A Gathering Place of Peace
A Gathering Place of Peace
By Claire Curran
In today’s world there are so many questions around ethical eating. Vegetarian? Vegan? Local? Non-GMO? Organic? Sustainable? They are all worthy of discussion and study. But one connection that isn’t questioned as often is community. It’s inherent, though sometimes hidden, in those questions. How does my food lift up or degrade the global and localcommunity? Sitting in the corner booth at Gandhi Mahal, I sip on Chai, breathing in true sense of community that lives here.
It’s no coincidence. It’s not just the decoration, music, or delicious food. That warm feeling of community is the result of years of friendship, discernment, and a clear call to work for justice. Ruhel Islam, the Owner and Executive Chef of Gandhi Mahal, reaches over to refill my cup of Chai, and I am filled with happiness.
Gandhi Mahal started as the Little Taj Mahal in 2005, a small restaurant in Dinkytown with only six tables. Soon there was a clear need to expand. When they moved to Longfellow they quickly learned that they had planted themselves in a neighborhood engaged in sustainability, and called to respond. Riz Prakasim, the manager o Gandhi Mahal family, said, “we wanted to be a life-giving component of the community not a parasite, we wanted to give back and be in relation with the community.”
So they began. Called by their faith and their community to work on sustainability and environmental justice they put down roots at Minnehaha community garden, starting with one small plot. The next year they planted a community garden in Ruhel’s backyard, and began to use recyclable, use compostable containers, and turn cooking oil into biodiesel. Now they are making history by building an aquaponic system in the restaurant, a 500 gallon fish tank which will house and feed tilapia, in a completely closed loop. Plants will clean out fish waste which will be used as a fertilizer, and the fish will be fed from kitchen scraps. The team at Gandhi Mahal continues to lead by example and hopes the aquaponic system will be an education tool to promote urban farming.
At every turn, Riz and Ruhel ask themselves, “will this be lifegiving, will this support sustainability and our community? By asking those questions, and following them with meaningful action, they are creating a place that truly honors the translation of their name Gandhi Mahal, a gathering place of peace. As Riz told me, “we bring a wide variety of folks together who differ in ethnicity, religious, and political values, but folks can come together here over a good meal and have dialogue over the human table.” That diversity of dialogue lives at Gandhi Mahal, as Ruhel is a Muslim, and Riz a Christian. They ask questions, sometimes, but ultimately, “we respect whatever separates us and recognize that there is a greater bond of love and humanity that unites us.”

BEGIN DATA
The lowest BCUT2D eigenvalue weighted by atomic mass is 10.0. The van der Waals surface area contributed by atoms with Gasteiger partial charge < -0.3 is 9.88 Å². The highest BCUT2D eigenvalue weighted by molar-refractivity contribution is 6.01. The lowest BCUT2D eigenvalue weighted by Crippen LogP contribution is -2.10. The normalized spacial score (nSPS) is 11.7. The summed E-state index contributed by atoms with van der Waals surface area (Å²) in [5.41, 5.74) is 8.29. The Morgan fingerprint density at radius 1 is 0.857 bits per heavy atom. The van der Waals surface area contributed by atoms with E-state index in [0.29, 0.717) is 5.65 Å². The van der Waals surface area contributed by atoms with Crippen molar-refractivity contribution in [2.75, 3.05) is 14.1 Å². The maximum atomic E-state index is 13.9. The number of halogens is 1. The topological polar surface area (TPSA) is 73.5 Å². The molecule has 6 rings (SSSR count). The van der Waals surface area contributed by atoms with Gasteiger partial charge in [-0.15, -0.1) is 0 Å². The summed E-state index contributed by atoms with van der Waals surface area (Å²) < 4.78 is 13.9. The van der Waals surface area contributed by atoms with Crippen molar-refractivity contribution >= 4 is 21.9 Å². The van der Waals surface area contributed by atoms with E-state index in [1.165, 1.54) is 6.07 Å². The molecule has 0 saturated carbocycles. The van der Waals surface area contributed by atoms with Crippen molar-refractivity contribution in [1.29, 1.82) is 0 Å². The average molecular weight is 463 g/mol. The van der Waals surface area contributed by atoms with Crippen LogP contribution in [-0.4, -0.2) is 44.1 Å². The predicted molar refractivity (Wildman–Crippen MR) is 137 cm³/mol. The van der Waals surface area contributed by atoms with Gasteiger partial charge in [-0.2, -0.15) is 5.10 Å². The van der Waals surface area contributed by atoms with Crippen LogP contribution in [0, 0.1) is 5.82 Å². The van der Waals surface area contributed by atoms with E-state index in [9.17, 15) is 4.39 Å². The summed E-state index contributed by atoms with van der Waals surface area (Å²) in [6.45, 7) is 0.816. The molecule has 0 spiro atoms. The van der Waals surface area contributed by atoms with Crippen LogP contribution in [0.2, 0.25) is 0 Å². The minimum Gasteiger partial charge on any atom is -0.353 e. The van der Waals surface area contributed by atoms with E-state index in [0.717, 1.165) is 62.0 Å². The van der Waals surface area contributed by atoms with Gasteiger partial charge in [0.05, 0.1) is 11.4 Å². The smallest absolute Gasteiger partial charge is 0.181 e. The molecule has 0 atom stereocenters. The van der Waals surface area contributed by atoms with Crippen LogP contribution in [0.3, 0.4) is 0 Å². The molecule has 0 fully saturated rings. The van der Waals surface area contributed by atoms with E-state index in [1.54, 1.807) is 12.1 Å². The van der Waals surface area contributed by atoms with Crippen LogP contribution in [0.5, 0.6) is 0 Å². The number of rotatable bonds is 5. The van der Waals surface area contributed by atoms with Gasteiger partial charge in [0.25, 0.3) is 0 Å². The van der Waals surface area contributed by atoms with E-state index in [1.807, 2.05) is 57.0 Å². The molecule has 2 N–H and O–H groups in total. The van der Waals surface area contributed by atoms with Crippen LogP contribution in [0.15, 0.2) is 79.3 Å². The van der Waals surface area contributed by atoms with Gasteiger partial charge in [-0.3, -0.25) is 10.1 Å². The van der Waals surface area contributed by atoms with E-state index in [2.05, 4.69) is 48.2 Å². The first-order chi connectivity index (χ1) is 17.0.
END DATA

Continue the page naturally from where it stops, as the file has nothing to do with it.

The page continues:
What unites them, and many people who work and spend time at Gandhi Mahal is a desire to build authentic community and work for justice. “It’s a part of my DNA,” says Riz, whose grandfather was a leader in the labor movement in South Africa and was jailed with Mahatma Gandhi, and whose father and brother fought against Apartheid. Ruhel is originally from Bangladesh and witnessed first-hand the poverty around him, the effects of climate change as it relates to crops, people unable to farm their land and feed their families and community. In their love of Indian food is also a recognition of a call to justice and community. As Riz said “this is just part of who we are, we’re doing what our ancestors would have done and following in their footsteps.”
Riz, Ruhel, and everyone at Gandhi Mahal have big plans to continue to build a just community. They are committed to continue to move to greater levels of sustainability, putting up solar panels, raising bees on the roof, opening up another location, and ultimately becoming self-sufficient with their own farm, which will raise local halal meat.
As they continue to dream big, Gandhi Mahal is also partnering with MNIPL and have committed to host Communities in Climate Action Nights, where they will give 10% of their proceeds to MNIPL as a Carbon Offering. The Carbon Offering Nights will not only be a way for us to acknowledge the carbon we use and put our money towards initiatives addressing climate change, it will be an important time to join together in community, to acknowledge the threat of climate disruption and celebrate what we can do when we work together.
We hope you’ll join us for a night of hope, community, and inspired action. We can’t think of a place better than Gandhi Mahal to do it.